You take your first steps into this strange world, unsure where you are or why. Charging forward you grab a weapon, it will probably come in useful. Surprised by your speed, you listen to the strange voice as it compels you to run forward. Humanoid enemies try to stop your journey, but you shoot them down or leap past, always continuing toward your destination. The floor begins to break apart, and you find yourself falling, but the voice comes to you again advising you to ‘glitch’. The world slows, and you jump on the air as if it was the ground until you land on a solid surface once more. Just like that, you are back on the path, the path to the exit of this strange world.
ICEBOX: Speedgunner is a fast-paced first-person shooter where the goal is to reach to end of the level as quickly as possible. Along the way, you’ll hit obstacles like enemies, falling platforms and other annoyances, but the goal remains the same – reach the exit.
Nothing else really matters in ICEBOX. You could spend time shooting people, but it is a distraction. You could explore, but it is irrelevant. You could take your time, but that isn’t the point. ICEBOX: Speedgunner is all about reaching a state of flow. Also, know as the zone (I like to call it being ‘one’), flow is a mental state people enter when they become fully immersed in what they are doing. When you are in this state, nothing else matters, nothing else exists, there is only the current experience. In this case that is reaching the exit in ICEBOX: Speedgunner.
Honestly, that is one the biggest compliments I could give a video game. The minimalist design and strange story go a long way to creating this compelling world where the only thing important is moving forward. The sheer speed with which you move through it is reminiscent of driving games like Burnout. This is something that you can’t often say about a first-person shooter. Additionally, as someone who doesn’t generally enjoy this genre and isn’t typically very good at them, it means a lot that I found ICEBOX so compelling. The shooting itself is excellent though and with the slow down from the ‘glitch mode,’ you feel extremely powerful in this world.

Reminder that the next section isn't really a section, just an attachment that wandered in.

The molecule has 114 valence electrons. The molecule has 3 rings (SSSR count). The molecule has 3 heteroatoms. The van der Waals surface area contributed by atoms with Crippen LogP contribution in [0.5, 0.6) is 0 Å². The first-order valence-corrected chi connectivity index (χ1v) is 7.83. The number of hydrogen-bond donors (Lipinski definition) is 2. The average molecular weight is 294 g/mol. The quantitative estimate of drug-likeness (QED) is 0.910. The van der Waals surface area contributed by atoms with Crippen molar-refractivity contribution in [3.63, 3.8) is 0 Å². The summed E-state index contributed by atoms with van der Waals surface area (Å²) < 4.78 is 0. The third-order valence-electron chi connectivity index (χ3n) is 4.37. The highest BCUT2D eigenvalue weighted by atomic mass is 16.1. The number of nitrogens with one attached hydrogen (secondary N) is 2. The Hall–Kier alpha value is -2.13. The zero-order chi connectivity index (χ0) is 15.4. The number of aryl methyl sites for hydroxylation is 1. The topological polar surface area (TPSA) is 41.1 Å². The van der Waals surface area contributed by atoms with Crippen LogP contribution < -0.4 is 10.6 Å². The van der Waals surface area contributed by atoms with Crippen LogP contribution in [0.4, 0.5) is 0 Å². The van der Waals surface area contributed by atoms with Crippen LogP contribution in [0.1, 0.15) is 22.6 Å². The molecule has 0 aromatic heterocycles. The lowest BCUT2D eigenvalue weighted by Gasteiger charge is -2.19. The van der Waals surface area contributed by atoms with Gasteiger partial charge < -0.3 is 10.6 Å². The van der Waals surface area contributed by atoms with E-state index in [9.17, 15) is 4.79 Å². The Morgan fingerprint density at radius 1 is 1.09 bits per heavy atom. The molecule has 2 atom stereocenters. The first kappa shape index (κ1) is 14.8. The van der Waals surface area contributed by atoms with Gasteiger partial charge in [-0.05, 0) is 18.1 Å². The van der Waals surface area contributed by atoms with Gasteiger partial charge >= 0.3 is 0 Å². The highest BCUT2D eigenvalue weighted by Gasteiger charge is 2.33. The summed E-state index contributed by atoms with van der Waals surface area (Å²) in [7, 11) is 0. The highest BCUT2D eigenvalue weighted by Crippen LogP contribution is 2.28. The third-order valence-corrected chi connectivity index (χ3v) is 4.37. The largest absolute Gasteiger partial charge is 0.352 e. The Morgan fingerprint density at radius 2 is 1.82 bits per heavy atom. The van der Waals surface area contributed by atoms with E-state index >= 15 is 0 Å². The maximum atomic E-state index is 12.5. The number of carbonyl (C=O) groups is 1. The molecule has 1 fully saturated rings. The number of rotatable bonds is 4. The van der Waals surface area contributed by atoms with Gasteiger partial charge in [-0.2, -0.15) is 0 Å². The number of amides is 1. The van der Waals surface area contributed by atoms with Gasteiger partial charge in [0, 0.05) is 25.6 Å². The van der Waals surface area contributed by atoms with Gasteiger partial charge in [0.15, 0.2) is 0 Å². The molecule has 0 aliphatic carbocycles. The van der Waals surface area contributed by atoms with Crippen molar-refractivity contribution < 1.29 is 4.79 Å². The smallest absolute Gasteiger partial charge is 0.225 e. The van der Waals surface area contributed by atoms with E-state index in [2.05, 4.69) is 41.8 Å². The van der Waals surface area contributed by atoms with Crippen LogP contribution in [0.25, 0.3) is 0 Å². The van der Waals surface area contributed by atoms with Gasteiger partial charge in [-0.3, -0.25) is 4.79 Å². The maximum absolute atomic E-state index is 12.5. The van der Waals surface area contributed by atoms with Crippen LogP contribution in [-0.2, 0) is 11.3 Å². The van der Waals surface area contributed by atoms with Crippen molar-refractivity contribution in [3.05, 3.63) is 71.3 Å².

Which is really interesting as the character you embody is cleared trapped. There is a beautiful dichotomy between the power you feel during a slow down as you pop off headshots while being protected by a shield and the continued feeling of imprisonment. The voice acting and aesthetic design are excellent and really sell this strange ICEBOX world. Each mission slowly unfolds a story about what is happening and why. It isn’t a lot, but it was more than enough to keep me engaged and continue to the next level.
ICEBOX: Speedgunner also has a marathon mode which procedurally creates an endless level that goes up to 100km long – pretty darn far. Each campaign level has a leaderboard, encouraging you to beat your previous time. The game is incredibly generous with quick game modes such as Zen Mode which removes enemies and hub zones, and Hunted Mode where you must play weaponless. There are a total of 8 Quick Modes with a lot of ways to play.everyone will have their favourite, but they are all great additions. That isn’t everything ICEBOX has to offer though. There is even a New Game Plus when you finish the main campaign. This allows you start with all the weapons, gain unlimited jumps as well as dash ability.
Developers, Games of Eden, have created an incredibly generous game with so many different ways to play. They have managed to craft one of the most enjoyable and unique shooters that I have played in years. ICEBOX: Speedgunner is available now on Steam, and I cannot recommend it highly enough.